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April 8, 2009

Topics of student interest in the closing weeks?

Because we got distracted by the (important) story of mandatory minimum sentencing statutes (both in policy and in practice), next Wednesady's class will focused primarily on wrapping up the guidelines debate concerning Judge Kent and working in the story of Blakely and Booker.  Though I suspect and fear that the Blakely/Booker story in turn will carry over until next Friday, that will still give us at least two classes to cover any (though surely not all) topics that may have to date slipped through the cracks.

So, as I suggested in class, I encourage students to use the comments here (or my e-mail) to report on topics of interest for our last few classes.  I won't promise a first-come, first-serve response, but I will do may best to make sure in class we get to sentencing topics of greatest interest in our waning hours together.

April 8, 2009 in Class activities | Permalink


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I suggest a test. This requires that ambulances be on standby outside the building, with telemetry and resuscitation equipment at the ready. The local emergency room should be notified, there may be some incoming.

Ask the students to utter the V word out loud. If any can, they should be forced to repeat 1L. Their criminal cult enterprise indoctrination is incomplete. Once the highly traumatic exercise is all over, the students will never have to think about crime victims again, for the rest of their lawyer careers.

Posted by: Supremacy Claus | Apr 9, 2009 12:07:16 AM

I would be interested in a discussion of the consecutive vs. concurrent distinction in sentencing decisions and the use of acquitted conduct to increase sentences.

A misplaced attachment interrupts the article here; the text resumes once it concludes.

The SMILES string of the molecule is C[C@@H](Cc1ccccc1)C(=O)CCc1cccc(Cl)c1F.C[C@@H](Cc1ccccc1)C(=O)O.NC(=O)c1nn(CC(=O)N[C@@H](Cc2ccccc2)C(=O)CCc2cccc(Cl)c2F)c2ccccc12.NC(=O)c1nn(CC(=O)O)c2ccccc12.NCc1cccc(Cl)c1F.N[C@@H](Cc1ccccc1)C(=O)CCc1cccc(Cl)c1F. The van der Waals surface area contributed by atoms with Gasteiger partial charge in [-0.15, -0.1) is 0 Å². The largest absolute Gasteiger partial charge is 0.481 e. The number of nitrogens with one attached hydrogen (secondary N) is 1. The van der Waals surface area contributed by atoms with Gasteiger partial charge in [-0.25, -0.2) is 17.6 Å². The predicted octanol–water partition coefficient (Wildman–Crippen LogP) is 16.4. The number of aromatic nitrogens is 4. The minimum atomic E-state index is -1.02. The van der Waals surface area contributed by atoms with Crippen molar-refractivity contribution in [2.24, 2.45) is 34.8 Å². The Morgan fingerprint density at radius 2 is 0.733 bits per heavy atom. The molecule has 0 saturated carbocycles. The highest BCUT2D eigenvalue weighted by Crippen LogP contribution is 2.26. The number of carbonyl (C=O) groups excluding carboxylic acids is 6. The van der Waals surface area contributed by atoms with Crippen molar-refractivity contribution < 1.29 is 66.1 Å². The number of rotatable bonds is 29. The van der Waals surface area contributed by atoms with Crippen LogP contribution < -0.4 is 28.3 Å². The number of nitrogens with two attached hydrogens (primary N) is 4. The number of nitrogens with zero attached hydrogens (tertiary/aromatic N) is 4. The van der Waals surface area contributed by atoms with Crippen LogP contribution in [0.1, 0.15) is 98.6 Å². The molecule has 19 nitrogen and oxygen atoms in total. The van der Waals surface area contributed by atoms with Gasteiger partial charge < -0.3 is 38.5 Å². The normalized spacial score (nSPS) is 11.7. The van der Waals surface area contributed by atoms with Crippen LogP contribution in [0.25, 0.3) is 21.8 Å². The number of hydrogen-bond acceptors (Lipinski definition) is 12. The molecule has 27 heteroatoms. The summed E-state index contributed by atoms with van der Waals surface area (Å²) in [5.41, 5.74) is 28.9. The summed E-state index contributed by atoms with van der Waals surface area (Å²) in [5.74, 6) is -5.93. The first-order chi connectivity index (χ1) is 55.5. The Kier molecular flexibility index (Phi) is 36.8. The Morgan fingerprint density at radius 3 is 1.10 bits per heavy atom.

Posted by: Shawn | Apr 9, 2009 12:22:26 AM

I suggest a couple of things:

1) A cage match between Prof. Berman and Supremacy Claus.

2) Although I have read the Apprendi-Booker-Blakely line of cases, I would love to have a brief review of their application and get some insight as to what you think the future holds regarding their effect on sentencing.

3) More info about judges and what influences their sentencing decisions (and how to alter their decisions).

Posted by: Andy | Apr 9, 2009 10:37:04 AM

Andy: I have no doubt that even if I brought armed body guards, Prof. Berman would just kick my rear end up and down the stairs.

I know he is a decent person, and himself a victim of indoctrination.

Here is a remedy that promotes lawyer rent seeking, and may be attractive. Solve the crime problem with torts.

End all self-dealt immunities, of the lawyer, of the adverse lawyer, and of the judge. Start by reversing Hans, and repealing the Eleventh Amendment, with its shady origin.

The lawyer has total control of the body of the criminal. If any of the three lawyers in a case deviates from professional standards of due care, the victims of their carelessness should be allowed to sue them and get made whole by professional liability insurance. The latter should be required before renewal of the law license, and before being seated on any bench.

This is a neutral proposal. The criminal may sue the prosecutor for filing a frivolous charge or the judge for a false guilty verdict. The crime victim may sue the judge, the defense lawyer and the judge for their carelessness. Convictions for two prior violent offenses should establish judge scienter of the criminal's tendency to violence per se, in a statute.

Without rehashing the Constitutional justifications for ending lawyer and judge self-dealt immunities, this is a test of the lawyer's belief in torts. I sure believe in torts, and actually oppose tort reforms, including limits on punitive damages. A required certificate of merit is a tort reform I would support to protect judges from frivolous and retaliatory litigation.

The Supreme Court should also be stripped of its immunity before all others, since they are the most dangerous, and careless tort feasors of all.

I am available to debate this remedy with Prof. Berman anywhere, anytime.

Posted by: Supremacy Claus | Apr 9, 2009 8:51:24 PM

One may ask, what is the tort by the Supreme Court, given their constitutional role?